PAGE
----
• Talk about feelings, such as: sad, angry, feeling responsible, scared, tearful, depressed, worried, etc.
• Read an age-appropriate book on childhood grief so you have a better understanding of what your child may be experiencing.
• Read an age-appropriate book on death to your child. Take time to discuss what you have read and relate it to what is happening to you.
• Talk about the viewing and funeral. Explain what happens at these events and find out if your child wants to attend.
• Think about ways your child can say “goodbye” to the person who has died.
• Talk to your child about God, if appropriate, and what happens to people after they die.
• Invite your child to come back to you if he or she has more questions or has heard rumors – tell your child you will help get the correct information.
• Talk about memories, good ones and ones not so good.
• Watch out for “bad dreams.” Are they occurring often? Talk about the dreams.
• Watch for behavioral changes in your child both at home or at school.
• Friends, family, schoolmates, etc, frequently find solace and comfort in doing something in the name of the person who died – a memorial.
You might see some of the following behavior:
– Tearfulness – Irritability – Clinging to you – Whining – Somatic complaints – Temporary dip in grades – More pronounced fears, e.g, of dying or of you dying, of the dark, etc. – Regression in behavior – Aggressive behavior
These are normal emotions. Offer your child loving, touching support. If, however, you ever feel the reactions are more extreme or lasting longer than you think they should be, never hesitate to consult a professional. Helen Fitzgerald is a Certified Thanatologist, author and lecturer. Her books include The Grieving Child: A Parents’ Guide, The Mourning Handbook and The Grieving Teen. She has appeared on the CBS Morning Show and the NBC Today Show and was previously the director of training for the American Hospice Foundation. © 2004 American Hospice Foundation. All Rights Reserved.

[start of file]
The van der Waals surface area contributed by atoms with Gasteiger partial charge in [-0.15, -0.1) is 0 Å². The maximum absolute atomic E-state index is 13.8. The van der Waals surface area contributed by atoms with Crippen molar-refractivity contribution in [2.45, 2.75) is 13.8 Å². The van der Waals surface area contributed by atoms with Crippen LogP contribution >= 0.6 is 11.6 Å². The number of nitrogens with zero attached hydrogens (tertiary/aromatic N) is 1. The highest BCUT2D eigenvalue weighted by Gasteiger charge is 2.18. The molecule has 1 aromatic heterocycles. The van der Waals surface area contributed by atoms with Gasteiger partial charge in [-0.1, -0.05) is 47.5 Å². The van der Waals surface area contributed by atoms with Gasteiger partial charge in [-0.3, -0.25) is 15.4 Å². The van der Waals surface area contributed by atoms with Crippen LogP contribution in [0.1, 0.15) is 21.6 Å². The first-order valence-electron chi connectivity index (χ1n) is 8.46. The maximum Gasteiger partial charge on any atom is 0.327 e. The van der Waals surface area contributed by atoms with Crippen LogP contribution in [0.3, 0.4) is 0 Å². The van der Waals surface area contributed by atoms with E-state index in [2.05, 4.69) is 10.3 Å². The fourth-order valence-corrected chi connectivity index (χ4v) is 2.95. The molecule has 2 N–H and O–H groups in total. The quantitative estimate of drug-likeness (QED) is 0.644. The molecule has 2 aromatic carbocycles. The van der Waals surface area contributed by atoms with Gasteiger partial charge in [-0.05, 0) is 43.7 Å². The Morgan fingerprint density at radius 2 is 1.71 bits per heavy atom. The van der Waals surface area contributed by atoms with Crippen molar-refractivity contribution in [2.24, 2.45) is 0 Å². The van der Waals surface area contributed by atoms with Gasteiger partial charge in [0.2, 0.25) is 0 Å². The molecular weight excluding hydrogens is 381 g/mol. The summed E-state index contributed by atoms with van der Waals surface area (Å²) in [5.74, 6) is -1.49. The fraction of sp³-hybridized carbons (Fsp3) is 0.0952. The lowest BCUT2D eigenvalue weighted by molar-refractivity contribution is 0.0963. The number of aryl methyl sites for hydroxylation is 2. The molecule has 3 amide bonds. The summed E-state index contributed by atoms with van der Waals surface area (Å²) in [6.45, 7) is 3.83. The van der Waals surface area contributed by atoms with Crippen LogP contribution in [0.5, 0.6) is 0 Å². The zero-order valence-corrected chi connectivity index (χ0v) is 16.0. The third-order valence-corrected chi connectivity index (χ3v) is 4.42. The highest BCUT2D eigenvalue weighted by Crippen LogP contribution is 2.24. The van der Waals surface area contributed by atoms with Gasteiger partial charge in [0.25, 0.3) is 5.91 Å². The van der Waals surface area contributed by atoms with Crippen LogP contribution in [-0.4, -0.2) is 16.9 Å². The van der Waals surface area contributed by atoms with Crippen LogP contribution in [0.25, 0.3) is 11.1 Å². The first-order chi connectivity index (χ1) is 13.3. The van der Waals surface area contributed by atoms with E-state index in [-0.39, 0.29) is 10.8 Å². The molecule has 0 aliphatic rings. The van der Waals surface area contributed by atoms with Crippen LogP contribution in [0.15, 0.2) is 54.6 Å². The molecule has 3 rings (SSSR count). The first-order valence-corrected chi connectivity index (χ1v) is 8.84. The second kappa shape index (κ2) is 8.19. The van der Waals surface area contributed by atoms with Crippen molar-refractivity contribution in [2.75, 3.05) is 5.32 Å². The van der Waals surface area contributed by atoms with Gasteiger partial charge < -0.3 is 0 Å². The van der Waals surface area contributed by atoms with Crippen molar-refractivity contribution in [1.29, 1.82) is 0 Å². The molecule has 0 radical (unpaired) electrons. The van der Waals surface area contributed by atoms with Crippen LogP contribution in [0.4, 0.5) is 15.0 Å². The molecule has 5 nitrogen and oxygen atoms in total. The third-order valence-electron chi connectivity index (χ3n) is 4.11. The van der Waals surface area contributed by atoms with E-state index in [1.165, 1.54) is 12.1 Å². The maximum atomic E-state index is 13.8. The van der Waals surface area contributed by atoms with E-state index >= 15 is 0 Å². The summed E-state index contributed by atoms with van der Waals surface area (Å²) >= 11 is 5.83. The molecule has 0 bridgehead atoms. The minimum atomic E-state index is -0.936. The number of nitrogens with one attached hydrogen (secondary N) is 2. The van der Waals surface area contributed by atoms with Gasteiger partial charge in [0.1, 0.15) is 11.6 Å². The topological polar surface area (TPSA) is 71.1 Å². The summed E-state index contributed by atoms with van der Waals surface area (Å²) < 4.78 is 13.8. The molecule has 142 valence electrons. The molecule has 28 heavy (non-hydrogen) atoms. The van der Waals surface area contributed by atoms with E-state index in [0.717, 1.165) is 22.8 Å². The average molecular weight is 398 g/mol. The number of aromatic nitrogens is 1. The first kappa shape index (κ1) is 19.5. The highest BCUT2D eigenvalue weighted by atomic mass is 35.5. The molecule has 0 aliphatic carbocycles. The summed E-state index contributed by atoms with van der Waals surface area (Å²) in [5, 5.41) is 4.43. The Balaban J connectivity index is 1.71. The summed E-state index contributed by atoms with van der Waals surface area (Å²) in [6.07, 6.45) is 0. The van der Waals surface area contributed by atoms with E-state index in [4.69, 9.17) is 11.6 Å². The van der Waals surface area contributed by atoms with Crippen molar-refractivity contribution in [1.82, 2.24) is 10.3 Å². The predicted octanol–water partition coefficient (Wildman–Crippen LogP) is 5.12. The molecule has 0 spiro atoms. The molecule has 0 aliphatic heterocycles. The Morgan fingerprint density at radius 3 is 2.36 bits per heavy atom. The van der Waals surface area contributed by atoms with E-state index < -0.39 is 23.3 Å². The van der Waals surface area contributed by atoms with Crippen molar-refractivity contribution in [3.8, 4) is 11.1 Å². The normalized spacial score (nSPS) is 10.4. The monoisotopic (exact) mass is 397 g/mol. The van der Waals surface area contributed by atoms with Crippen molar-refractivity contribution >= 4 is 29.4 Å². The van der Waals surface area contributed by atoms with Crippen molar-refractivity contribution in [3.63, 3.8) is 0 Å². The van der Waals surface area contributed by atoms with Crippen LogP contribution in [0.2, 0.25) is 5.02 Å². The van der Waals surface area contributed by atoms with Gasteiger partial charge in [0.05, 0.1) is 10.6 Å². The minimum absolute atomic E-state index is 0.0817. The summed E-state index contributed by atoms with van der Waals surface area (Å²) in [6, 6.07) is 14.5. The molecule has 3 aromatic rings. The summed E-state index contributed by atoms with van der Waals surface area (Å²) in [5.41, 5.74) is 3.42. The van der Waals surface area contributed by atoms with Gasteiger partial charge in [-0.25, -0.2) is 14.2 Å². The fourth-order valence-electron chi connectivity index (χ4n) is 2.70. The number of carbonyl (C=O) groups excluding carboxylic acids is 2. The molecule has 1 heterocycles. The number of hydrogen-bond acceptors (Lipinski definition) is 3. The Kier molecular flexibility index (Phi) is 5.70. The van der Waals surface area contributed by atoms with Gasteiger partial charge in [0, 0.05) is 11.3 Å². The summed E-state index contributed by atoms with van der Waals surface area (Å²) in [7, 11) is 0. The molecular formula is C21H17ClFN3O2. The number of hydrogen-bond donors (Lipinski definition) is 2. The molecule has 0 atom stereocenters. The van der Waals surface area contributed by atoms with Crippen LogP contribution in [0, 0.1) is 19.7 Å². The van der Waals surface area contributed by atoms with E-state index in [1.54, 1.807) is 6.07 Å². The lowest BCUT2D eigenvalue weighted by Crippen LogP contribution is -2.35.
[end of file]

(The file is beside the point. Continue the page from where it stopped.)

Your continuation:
The Dougy Center: The national center for grieving children and families. www.dougy.org. This website has a large amount of reliable information on grief and children of all ages. The Dougy Center is an international leader in supporting children and families after a loss.
The Moyer Foundation: providing conform, hope and healing to children and families affected by grief and addiction. Visit: www.moyerfoundation.org. This resource is full of reliable online information and articles regarding children’s grief and how to support and parent a grief child or teenager.
Open to Hope: Finding Hope After Loss. www.opentohope.com contains a myriad of reliable resources and articles on grief on a variety of topics. They cover multiple platforms such as articles, TV, radio and books that grievers can access for support.
ADEC: The Association for Death Education and Counseling is the research arm of the grief profession. It also has a database of members and certified grief counselors. Some of their members may not provide direct care, but they may still be able to refer you to grief counselors in their region or area. www.adec.org
Center for Complicated Grief: Complicated grief is a term that means something is getting in the way of coping with the death of a loved one. When grief is complicated the pain can be unrelenting and life seems empty of any possibility for happiness. www.complicatedgrief.columbia.edu is the leader in research and treatment in this field.
Recommended reading in bereavement
*indicates strongest recommendation
Tear Soup, Chuck DeKlyen and Pat Schwiebert*
Sad Isn’t Bad, Michaelene Mundy
I’ll always Love you (death of pet, intro to death)
Fall of Freddie the Leaf (mortality)
Water Bugs and Dragonflies (grief)*
The Invisible String (love connects, enduring relationship)
Bridge to Terabithia
Eleanor, Arthur and Claire
Someone I loved Died
Daddy’s Chair (Jewish)
Nana Upstairs and Nana Downstairs*
A Taste of Blackberries (friend loss)
The Memory String (parent loss)
Annie and the Old One
Everett Anderson’s Goodbye
Too Far Away to Touch (family loss)
Healing your Grieving Heart for Teens, by Alan Wolfelt
Young Adults (ages 18~35)
Finding what Feeds Us: Rituals and Recipes for Living Well After Loss, produced by The Dinner Party
We Get It: Voices of Grieving College Students and Young Adults, Servaty-Seib & Fajgenbaum* www.activelymovingforward.org* www.toodamnyoung.com